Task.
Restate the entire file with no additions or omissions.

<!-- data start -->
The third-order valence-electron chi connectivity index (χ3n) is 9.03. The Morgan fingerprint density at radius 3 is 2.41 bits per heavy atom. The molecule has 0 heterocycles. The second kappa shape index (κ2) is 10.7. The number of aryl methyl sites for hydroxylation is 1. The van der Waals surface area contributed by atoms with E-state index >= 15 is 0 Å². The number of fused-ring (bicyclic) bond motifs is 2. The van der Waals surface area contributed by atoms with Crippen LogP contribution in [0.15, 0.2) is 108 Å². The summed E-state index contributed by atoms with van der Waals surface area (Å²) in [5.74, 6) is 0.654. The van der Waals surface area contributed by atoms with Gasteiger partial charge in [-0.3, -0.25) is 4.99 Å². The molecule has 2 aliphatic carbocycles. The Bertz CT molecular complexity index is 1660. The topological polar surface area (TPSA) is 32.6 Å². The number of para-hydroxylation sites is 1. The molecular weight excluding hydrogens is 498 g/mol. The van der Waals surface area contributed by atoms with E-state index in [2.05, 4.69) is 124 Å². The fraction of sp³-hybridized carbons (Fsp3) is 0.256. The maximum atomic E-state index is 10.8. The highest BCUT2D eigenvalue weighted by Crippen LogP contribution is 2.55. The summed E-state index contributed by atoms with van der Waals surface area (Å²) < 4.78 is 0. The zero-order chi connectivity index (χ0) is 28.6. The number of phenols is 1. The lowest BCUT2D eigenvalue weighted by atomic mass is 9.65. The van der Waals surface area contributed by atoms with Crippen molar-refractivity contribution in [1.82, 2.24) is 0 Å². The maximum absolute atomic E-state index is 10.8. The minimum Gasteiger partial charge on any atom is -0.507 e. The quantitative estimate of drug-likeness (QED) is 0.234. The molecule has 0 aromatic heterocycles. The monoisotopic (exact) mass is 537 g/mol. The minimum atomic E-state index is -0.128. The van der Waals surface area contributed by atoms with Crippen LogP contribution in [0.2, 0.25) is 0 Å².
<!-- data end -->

The third-order valence-electron chi connectivity index (χ3n) is 9.03. The Morgan fingerprint density at radius 3 is 2.41 bits per heavy atom. The molecule has 0 heterocycles. The second kappa shape index (κ2) is 10.7. The number of aryl methyl sites for hydroxylation is 1. The van der Waals surface area contributed by atoms with E-state index >= 15 is 0 Å². The number of fused-ring (bicyclic) bond motifs is 2. The van der Waals surface area contributed by atoms with Crippen LogP contribution in [0.15, 0.2) is 108 Å². The summed E-state index contributed by atoms with van der Waals surface area (Å²) in [5.74, 6) is 0.654. The van der Waals surface area contributed by atoms with Gasteiger partial charge in [-0.3, -0.25) is 4.99 Å². The molecule has 2 aliphatic carbocycles. The Bertz CT molecular complexity index is 1660. The topological polar surface area (TPSA) is 32.6 Å². The number of para-hydroxylation sites is 1. The molecular weight excluding hydrogens is 498 g/mol. The van der Waals surface area contributed by atoms with E-state index in [2.05, 4.69) is 124 Å². The fraction of sp³-hybridized carbons (Fsp3) is 0.256. The maximum atomic E-state index is 10.8. The highest BCUT2D eigenvalue weighted by Crippen LogP contribution is 2.55. The summed E-state index contributed by atoms with van der Waals surface area (Å²) < 4.78 is 0. The zero-order chi connectivity index (χ0) is 28.6. The number of phenols is 1. The lowest BCUT2D eigenvalue weighted by atomic mass is 9.65. The van der Waals surface area contributed by atoms with Crippen molar-refractivity contribution in [1.82, 2.24) is 0 Å². The maximum absolute atomic E-state index is 10.8. The minimum Gasteiger partial charge on any atom is -0.507 e. The quantitative estimate of drug-likeness (QED) is 0.234. The molecule has 0 aromatic heterocycles. The monoisotopic (exact) mass is 537 g/mol. The minimum atomic E-state index is -0.128. The van der Waals surface area contributed by atoms with Crippen LogP contribution in [0.2, 0.25) is 0 Å².